As indicated, the manufacturing sector is awful right now. Manufacturing makes up about 12.5% of U.S. GDP (truck transportation makes up about 1% of GDP). It’s not the driver of our economy, but it is large enough to tilt us one way or another. But the hard data isn’t my biggest concern. My biggest concern is the soft data, sentiment about the direction of the economy. We humans think about things, then we do things. It makes sense that we’d first feel cautious about the direction of the economy, then make a decision based on that sentiment. In other words, thoughts lead to actions. And the thoughts of the nation’s CFOs are negative. On the same day the Fed cut rates, Duke Fuqua’s latest CFO survey was released. The CFO Optimism Index, which has historically been a predictor of hiring and GDP growth, fell again this quarter to its lowest level since September 2016. That doesn’t sound too bad, but remember, better or worse matters more than good or bad. More than half (53%) of U.S. CFOs think we’ll be in a recession by the third quarter of 2020, and more than two-thirds (67%) expect us to be in a recession by the end of 2020.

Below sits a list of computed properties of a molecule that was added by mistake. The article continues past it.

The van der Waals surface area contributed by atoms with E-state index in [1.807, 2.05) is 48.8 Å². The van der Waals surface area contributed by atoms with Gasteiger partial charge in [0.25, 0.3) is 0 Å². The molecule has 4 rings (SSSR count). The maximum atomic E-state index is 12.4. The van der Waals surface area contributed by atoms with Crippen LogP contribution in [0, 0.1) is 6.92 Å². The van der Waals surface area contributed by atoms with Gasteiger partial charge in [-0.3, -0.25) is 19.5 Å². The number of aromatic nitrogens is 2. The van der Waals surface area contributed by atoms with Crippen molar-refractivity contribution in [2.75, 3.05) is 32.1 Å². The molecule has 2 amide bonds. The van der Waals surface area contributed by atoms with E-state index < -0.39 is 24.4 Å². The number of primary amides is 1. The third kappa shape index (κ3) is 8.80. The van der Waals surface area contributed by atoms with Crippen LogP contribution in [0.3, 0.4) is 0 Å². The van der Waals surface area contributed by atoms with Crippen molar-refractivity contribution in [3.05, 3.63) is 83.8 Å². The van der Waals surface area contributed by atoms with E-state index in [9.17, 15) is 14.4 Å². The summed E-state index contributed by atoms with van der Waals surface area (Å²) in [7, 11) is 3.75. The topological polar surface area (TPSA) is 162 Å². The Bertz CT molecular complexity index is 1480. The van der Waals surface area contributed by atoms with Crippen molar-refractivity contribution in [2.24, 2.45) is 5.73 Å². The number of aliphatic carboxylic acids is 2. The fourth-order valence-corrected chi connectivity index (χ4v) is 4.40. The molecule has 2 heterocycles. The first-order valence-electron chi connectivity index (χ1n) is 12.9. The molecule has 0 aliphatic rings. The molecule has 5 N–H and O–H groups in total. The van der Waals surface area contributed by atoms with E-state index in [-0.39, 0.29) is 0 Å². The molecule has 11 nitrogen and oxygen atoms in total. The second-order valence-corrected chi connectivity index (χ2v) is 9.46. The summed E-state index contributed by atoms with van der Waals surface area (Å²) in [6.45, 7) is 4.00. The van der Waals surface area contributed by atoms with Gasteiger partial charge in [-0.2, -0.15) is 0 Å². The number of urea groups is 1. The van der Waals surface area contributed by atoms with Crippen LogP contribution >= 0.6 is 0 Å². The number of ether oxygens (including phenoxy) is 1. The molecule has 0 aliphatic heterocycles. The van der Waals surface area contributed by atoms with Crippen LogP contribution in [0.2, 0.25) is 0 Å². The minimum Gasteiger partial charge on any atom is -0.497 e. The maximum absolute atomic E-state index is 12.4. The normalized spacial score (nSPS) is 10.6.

Per the survey, “economic uncertainty has displaced difficulty hiring and retaining qualified employees as the top concern among U.S. CFOs.” There is good news, as the survey goes on to point out that: “there is one moderately bright spot. Companies continue to want to hire to fill certain job positions. Job titles that have the most opportunity right now include engineers, machine operators, manufacturing technicians, medical technicians, and sales.” It’s hard for me to reconcile the prediction of a recession coupled with a strong desire to continue hiring. I mean, it’s hard to reconcile the planning. I get the human part of it — CFOs can’t have the employees they want, and you want what you can’t have. CFOs still want to hire, even if their need will be less a year from now. Still, it stumps me. I’m not sure if the additional hiring will keep the expansion going longer or if a slowdown will be exacerbated because companies will be burdened with higher payrolls. Given the reduced economic activity due to Brexit considerations and the U.S.-China trade war, I’m guessing the recession comes and then companies must deal with the cost of bloated payrolls.